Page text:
PanSALB TO AGAIN REQUEST MEETING WITH THE OFFICE OF CHIEF JUSTICE TO ADDRESS ALLEGATIONS OF LANGUAGE DISCRIMINATION IN SOUTH AFRICAN COURTS
21 MAY 2019, PRETORIA
The Pan South African Language Board (PanSALB) is concerned about the continuous ostracism of the historically marginalized South African indigenous official languages by our courts of law as demonstrated on Monday, 20 May 2019 by the Pietermaritzburg high court, when it refused Advocate Muzi Sikhakhane the right to address it in isiZulu.
The Constitution of the Republic of South Africa (1996) recognises the historically diminished use and status of the nine marginalized South African indigenous official languages: Sesotho sa Leboa – Sesotho, Setswana, siSwati, Tshivenda, Xitsonga, isiNdebele, isiXhosa and isiZulu. There is an obligation on the state to take practical and positive measures to elevate the status, and advance the use of, these languages (section 6(2)(3)).
Considering these obligations and also that the Use of Official Languages Act (Act No. 12 of 2012) (UOLA) in essence fosters multilingualism within working spaces and beyond, in the spirit of social cohesion and nation building, which is being currently undermined by our courts.
The assault on historically marginalized South African indigenous official languages received a boost from an apparent resolution which was passed in a Heads of Courts meeting held in October 2014 that the language of record for courts should be English. The report went further to state that the resolution was reaffirmed in a recent Heads of Courts meeting held on 31 March 2017.
“Since 2017 in my capacity as the Chief Executive Officer of PanSALB, I have been trying to seek a discussion with the Heads of Courts about this resolution without any success,” said Dr Rakwena Monareng.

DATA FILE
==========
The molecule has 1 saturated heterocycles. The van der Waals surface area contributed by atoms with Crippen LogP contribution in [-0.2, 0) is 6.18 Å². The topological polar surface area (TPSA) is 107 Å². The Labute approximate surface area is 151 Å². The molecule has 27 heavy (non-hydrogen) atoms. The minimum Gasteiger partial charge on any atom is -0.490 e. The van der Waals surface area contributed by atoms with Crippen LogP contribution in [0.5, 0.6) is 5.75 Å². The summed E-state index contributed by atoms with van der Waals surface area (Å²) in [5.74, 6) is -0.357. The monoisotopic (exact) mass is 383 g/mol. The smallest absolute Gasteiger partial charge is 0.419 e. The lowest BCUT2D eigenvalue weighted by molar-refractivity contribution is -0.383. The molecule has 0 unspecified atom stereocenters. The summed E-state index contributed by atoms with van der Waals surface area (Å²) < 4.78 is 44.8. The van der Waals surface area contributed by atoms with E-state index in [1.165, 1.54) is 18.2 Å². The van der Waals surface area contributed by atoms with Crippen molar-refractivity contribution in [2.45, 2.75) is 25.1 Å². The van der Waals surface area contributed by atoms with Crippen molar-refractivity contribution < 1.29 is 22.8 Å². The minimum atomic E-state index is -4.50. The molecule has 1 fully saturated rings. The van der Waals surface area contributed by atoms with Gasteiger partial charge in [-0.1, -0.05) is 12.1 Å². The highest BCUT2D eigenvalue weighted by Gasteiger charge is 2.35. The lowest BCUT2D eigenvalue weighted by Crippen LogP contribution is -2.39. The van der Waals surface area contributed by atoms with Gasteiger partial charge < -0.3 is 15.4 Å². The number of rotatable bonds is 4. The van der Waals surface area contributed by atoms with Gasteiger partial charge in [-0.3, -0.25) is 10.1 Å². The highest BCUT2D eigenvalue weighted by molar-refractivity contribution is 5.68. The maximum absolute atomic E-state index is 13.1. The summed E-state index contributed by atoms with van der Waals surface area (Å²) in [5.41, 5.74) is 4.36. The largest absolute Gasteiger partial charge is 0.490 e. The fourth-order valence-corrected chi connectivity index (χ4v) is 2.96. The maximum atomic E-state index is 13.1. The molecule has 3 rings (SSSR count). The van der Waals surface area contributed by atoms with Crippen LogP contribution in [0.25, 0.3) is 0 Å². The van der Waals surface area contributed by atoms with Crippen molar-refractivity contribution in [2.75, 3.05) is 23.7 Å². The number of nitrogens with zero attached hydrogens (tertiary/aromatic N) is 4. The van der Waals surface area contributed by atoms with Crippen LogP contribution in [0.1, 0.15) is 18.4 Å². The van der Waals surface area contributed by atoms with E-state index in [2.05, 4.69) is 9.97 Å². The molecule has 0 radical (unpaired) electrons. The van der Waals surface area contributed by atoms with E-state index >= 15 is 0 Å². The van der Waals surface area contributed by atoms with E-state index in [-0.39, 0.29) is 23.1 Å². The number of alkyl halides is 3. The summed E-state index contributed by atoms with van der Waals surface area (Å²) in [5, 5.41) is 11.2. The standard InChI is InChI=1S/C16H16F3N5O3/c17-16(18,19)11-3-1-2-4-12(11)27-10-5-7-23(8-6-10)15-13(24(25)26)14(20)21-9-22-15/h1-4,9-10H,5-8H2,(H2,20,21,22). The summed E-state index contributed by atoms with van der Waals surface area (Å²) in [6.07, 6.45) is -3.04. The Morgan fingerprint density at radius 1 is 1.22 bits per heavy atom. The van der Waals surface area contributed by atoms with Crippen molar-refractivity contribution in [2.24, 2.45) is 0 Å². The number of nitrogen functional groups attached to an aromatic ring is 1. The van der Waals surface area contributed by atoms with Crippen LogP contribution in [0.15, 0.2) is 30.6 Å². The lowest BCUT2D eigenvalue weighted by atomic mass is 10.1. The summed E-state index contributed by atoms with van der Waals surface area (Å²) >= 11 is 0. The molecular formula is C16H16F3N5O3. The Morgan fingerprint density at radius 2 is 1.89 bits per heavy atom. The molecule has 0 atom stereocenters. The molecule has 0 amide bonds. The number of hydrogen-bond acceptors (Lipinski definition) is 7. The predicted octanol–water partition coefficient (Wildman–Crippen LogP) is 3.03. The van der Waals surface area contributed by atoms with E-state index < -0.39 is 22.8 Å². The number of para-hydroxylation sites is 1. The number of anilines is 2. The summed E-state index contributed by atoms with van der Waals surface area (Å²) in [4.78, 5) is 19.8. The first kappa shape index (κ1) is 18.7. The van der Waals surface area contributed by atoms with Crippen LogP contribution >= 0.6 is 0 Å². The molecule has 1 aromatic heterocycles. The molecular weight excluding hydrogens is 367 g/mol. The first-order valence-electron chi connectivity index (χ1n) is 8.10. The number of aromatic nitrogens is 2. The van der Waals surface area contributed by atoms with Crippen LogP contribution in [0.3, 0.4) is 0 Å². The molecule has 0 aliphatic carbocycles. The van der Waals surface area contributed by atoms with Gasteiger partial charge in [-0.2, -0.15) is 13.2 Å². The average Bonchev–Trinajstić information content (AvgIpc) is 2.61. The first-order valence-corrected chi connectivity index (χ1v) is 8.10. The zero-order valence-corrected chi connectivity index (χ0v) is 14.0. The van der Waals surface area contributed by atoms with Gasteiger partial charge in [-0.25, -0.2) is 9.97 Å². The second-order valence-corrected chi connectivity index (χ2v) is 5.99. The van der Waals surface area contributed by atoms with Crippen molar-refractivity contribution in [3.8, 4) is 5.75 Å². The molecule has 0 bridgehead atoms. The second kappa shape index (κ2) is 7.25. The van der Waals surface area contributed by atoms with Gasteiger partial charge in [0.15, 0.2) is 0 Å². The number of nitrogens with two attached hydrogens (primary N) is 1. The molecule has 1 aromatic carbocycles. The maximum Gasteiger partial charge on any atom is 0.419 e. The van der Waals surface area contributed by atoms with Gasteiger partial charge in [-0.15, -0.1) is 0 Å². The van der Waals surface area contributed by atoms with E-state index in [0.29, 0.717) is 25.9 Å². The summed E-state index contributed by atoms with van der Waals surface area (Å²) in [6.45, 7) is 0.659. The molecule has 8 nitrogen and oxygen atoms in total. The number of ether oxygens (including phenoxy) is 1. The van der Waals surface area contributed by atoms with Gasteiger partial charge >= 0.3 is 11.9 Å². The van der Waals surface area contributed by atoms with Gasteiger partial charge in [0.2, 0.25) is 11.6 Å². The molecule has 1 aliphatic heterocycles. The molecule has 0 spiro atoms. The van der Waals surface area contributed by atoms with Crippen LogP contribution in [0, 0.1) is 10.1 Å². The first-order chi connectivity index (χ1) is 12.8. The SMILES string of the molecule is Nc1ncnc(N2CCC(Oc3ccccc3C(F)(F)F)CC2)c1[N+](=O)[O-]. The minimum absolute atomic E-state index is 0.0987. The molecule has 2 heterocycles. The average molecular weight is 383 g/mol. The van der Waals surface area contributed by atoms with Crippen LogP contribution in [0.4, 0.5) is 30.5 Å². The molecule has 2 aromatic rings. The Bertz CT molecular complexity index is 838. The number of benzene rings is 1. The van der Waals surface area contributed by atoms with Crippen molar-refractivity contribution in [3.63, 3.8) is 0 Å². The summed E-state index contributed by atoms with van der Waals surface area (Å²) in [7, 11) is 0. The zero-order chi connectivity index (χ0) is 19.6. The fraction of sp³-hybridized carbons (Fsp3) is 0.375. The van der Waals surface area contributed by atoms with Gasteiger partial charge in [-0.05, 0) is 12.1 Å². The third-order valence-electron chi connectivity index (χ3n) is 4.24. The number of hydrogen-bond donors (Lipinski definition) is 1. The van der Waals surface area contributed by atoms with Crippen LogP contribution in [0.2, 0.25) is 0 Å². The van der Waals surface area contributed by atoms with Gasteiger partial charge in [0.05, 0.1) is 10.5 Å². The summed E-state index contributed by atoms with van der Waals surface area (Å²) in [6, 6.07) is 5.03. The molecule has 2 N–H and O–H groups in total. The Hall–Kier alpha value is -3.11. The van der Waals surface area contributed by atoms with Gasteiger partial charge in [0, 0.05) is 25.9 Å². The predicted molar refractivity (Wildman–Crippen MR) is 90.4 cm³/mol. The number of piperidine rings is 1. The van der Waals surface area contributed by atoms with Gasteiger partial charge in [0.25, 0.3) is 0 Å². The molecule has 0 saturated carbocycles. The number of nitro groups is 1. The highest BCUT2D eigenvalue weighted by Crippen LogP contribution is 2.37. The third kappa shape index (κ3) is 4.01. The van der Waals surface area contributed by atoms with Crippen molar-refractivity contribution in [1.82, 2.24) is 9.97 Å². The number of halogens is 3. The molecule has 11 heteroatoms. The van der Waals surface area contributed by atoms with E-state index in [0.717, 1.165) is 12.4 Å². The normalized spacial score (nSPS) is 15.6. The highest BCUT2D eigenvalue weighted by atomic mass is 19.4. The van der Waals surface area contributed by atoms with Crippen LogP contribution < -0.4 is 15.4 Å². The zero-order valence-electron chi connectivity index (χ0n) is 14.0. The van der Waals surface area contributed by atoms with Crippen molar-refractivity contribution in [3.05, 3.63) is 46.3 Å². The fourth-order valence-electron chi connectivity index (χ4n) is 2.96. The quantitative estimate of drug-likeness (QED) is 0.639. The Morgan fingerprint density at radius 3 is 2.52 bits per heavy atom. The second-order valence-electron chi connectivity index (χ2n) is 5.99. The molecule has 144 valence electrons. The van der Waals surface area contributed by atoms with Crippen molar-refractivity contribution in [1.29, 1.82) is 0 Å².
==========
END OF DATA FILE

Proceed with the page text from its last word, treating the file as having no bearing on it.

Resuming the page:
n light of the latest drama wherein the Pietermaritzburg high court refused Advocate Muzi Sikhakhane the right to make a 10-minute opening statement on the case in isiZulu, PanSALB will pursue a meeting with the Honourable Chief Justice, Mr Justice M Mogoeng, in order to object to this continuous assault and discrimination of historically marginalized South African indigenous official languages.
PanSALB is concerned that the reported resolutions may not be in accordance with the spirit of the Constitution, in particular section 6(2) thereof. It should be borne in mind that language has an impact on many facets of society and our lives, including identity.
Authorising the exclusive use of any language over other official languages (in particular, historically marginalised languages) should be avoided if the inhabitants of South Africa are to fully enjoy the society envisioned in our Constitution. One of the founding provisions of our Constitution is the recognition of all the official languages and the obligation imposed on the State to recognise the indigenous languages of our people and to advance their use.